The Reuters global sports blog
Given the nature of American football, Super Bowls inevitably get billed as a battle of two quarterbacks and this year’s finale features two of the most entertaining in the game – Pittsburgh Steelers’ Ben Roethlisberger and Green Bay’s Aaron Rodgers.
It is, of course, a gross over-simplification to view the complexities of the game as simply a contest between the two men who take the snaps.
from Shop Talk:
Check out how you can earn $1 million by wearing an electric dog collar.
Okay, not exactly. That was the punch line of a successful amateur ad this year created for PepsiCo's Super Bowl commercial contest, which the food and beverage company is running again for the 2011 Super Bowl with a prize pool of up to $5 million.
Makers of the best ads for zero-calorie Pepsi Max soda and Doritos chips can win $1 million for an ad that scores No. 1 on a USA Today ad poll, $600,000 for No. 2 and $400,000 for the third spot. A sweep of all three spots earns a $1 million bonus for each winner.
from Shop Talk:
It may be the World Cup, but when it comes to sapping productivity in the United States the global soccer tournament still has a thing or two to learn from March Madness and the National Football League.
Outplacement firm Challenger, Gray & Christmas, which often measures lost workplace productivity, said many U.S. fans will tune in for the quadrennial soccer tournament, which kicks off Friday in South Africa, but the event still trails the NCAA men's basketball tournament, dubbed March Madness, and other events.
Much of the hype around this year's Super Bowl pro football championship game focused on an ad by the conservative Christian group Focus on the Family that featured college football superstar Tim Tebow and his mother Pam.
Several abortion rights and women's groups had complained in advance about the reported content of the ad, which they said would have a strong anti-abortion rights message. Reports suggested that the ad would focus on Pam Tebow's decision to carry Tim to term despite a recommendation from her doctors that she have an abortion. The Tebow family is deeply evangelical and he was born in the Philippines where his parents were doing missionary work.
North Americans call it “the greatest show on earth” but in reality not much of the world is really paying attention to the Super Bowl.
Sunday’s game between the Indianapolis Colts and the New Orleans Saints will be broadcast in 230 countries and territories but the evidence indicates that in most parts of the world few people will be organizing their days around the game.
If Electronic Arts’ recent track record on Super Bowl predictions is any guide, it looks like New Orleans may well bring home the Lombardi Trophy on Sunday.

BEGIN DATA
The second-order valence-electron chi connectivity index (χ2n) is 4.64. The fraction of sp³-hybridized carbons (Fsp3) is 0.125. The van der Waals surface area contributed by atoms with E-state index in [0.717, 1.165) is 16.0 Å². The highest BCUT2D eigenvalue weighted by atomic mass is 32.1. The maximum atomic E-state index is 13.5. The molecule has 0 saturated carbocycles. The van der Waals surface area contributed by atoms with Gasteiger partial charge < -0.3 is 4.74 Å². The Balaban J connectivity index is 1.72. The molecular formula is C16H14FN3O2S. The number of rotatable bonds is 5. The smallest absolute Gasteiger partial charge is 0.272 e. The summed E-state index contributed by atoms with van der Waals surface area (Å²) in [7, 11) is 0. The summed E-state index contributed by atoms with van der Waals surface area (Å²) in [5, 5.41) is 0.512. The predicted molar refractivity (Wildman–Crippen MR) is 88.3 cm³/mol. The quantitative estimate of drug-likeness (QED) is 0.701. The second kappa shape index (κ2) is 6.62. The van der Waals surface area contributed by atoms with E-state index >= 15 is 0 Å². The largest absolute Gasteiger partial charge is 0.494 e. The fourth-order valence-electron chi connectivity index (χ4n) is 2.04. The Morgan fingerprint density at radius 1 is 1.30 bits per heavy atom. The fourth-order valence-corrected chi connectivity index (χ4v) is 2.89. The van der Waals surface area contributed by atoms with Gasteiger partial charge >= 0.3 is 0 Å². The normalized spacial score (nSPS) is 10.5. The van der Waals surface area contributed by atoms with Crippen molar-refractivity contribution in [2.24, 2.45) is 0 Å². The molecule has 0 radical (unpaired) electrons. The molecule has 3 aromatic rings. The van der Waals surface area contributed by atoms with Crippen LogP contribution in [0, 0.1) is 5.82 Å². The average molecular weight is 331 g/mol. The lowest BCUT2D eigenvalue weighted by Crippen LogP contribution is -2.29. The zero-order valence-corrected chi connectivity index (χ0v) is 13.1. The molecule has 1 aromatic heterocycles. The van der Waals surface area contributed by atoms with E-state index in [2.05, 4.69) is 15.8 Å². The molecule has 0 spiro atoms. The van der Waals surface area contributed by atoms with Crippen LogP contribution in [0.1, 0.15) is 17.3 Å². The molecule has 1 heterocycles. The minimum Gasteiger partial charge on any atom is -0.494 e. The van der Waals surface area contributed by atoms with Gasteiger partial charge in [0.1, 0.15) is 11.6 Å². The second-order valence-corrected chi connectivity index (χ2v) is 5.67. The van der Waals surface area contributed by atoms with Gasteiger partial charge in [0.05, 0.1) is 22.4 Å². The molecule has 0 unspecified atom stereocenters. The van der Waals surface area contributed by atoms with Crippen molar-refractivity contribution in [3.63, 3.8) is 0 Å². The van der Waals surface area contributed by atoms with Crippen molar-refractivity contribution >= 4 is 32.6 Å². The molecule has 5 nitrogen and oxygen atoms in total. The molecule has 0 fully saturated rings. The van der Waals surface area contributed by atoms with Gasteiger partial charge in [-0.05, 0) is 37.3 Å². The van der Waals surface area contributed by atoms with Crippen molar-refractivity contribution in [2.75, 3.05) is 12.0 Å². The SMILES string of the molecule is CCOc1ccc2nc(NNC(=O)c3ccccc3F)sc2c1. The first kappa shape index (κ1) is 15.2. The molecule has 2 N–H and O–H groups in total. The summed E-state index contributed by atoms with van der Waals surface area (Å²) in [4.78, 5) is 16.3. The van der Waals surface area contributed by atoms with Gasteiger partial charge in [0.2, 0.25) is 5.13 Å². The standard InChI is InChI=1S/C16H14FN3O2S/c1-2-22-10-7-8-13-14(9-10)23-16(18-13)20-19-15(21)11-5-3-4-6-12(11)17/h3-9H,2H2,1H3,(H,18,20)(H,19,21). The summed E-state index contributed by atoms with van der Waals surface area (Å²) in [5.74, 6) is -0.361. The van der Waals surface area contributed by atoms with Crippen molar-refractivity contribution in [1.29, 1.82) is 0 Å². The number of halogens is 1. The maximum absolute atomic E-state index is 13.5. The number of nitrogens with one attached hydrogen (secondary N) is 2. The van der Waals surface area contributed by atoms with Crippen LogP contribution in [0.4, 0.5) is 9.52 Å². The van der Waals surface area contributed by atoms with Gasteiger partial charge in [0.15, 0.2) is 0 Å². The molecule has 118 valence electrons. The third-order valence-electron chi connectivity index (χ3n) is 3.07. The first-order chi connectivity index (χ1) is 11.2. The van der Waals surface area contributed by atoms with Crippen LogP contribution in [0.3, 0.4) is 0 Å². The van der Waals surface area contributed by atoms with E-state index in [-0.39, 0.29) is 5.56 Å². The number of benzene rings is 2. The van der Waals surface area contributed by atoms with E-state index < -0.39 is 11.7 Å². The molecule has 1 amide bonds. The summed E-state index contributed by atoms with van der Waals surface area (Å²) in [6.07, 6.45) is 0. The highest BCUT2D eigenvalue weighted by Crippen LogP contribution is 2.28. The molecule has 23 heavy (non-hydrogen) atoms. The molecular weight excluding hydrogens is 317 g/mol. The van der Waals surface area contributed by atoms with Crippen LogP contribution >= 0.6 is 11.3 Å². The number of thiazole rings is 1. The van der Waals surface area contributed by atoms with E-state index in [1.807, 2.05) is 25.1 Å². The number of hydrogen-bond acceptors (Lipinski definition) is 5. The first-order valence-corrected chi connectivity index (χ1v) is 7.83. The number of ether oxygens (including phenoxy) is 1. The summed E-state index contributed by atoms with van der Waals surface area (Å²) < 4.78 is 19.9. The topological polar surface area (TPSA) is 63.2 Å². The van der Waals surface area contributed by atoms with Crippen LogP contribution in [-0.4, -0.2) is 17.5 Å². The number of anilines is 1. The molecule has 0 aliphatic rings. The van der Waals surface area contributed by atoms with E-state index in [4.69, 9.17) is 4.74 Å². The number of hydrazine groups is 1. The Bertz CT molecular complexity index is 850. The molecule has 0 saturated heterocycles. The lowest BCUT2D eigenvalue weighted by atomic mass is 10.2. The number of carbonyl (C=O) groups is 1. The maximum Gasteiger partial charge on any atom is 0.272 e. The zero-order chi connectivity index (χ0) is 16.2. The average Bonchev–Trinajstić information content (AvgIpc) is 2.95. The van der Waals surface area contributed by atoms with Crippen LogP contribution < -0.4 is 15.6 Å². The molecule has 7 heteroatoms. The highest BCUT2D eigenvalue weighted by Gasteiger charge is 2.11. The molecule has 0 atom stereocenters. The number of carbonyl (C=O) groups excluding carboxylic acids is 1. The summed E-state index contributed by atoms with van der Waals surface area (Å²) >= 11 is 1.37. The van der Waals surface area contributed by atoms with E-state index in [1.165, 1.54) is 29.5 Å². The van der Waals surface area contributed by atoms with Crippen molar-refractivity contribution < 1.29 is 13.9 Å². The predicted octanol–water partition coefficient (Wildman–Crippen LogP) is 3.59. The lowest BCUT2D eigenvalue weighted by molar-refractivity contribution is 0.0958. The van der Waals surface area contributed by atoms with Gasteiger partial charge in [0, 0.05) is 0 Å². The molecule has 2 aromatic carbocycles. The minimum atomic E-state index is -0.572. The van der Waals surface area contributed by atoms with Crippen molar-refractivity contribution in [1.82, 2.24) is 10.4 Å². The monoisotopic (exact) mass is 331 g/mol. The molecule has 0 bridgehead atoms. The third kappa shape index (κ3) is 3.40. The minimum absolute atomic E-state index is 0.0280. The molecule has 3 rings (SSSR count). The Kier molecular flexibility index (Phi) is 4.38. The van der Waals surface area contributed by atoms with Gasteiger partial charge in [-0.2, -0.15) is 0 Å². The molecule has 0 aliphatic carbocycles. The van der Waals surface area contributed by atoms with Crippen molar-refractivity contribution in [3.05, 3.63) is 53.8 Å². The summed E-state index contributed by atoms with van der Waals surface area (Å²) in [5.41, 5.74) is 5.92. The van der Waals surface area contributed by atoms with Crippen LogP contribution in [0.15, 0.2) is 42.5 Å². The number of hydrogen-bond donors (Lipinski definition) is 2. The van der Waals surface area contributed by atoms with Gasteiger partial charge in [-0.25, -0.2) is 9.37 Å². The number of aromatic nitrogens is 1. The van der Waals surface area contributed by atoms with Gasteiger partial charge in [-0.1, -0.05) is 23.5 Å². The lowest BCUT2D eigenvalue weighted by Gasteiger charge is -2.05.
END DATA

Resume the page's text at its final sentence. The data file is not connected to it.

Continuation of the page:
EA ran a simulation of the Super Bowl XLIV matchup through its popular “Madden NFL 10” game on the Xbox 360, and the Saints edged the Indianapolis Colts 35-31.
The NFL Pro Bowl is supposed to showcase the game’s biggest stars on the same field, but this weekend’s annual event is just going to interfere with the momentum of the playoffs and ultimately fall short of delivering the star-studded lineup it is intended to do.
Instead of having the best players from the league’s AFC and NFC conferences play each other in Hawaii the week after the Super Bowl, the league decided to schedule the uninspired exhibition game in Miami a week before the Super Bowl. So the teams that take the field will be without some of the game’s best players. It may be a tough sell for the NFL.
The U.S. economy might be weak, but the Super Bowl still scores with consumers.
The CBS broadcast of the National Football League's championship game on Feb. 7 between the Indianapolis Colts and New Orleans Saints should draw strong TV ratings, possibly challenging viewer levels not seen since the late 1990s.
"We're looking at a big rating," said Neal Pilson, former CBS Sports president and head of his own sports consulting firm. "The fact that the two conference championships got better than usual ratings usually indicates that there's a lot of public interest."
from Shop Talk:
Advertising during the Super Bowl doesn't score for Mazda.
While the Japanese automaker plans to boost its marketing budget this year as it launches the Mazda 2 small car, running TV ads during the National Football League's championship game in February won't happen.
"You're never going to see us on Super Bowl," Mazda North American chief Jim O'Sullivan said at the Detroit auto show. "We're not going to spend that kind of money on that kind of property because, yeah, you get a lot of impressions and stuff out there, but the fact of the matter is, do you really get to the target you really wanted? That's more of a feel-good ad for a lot of people."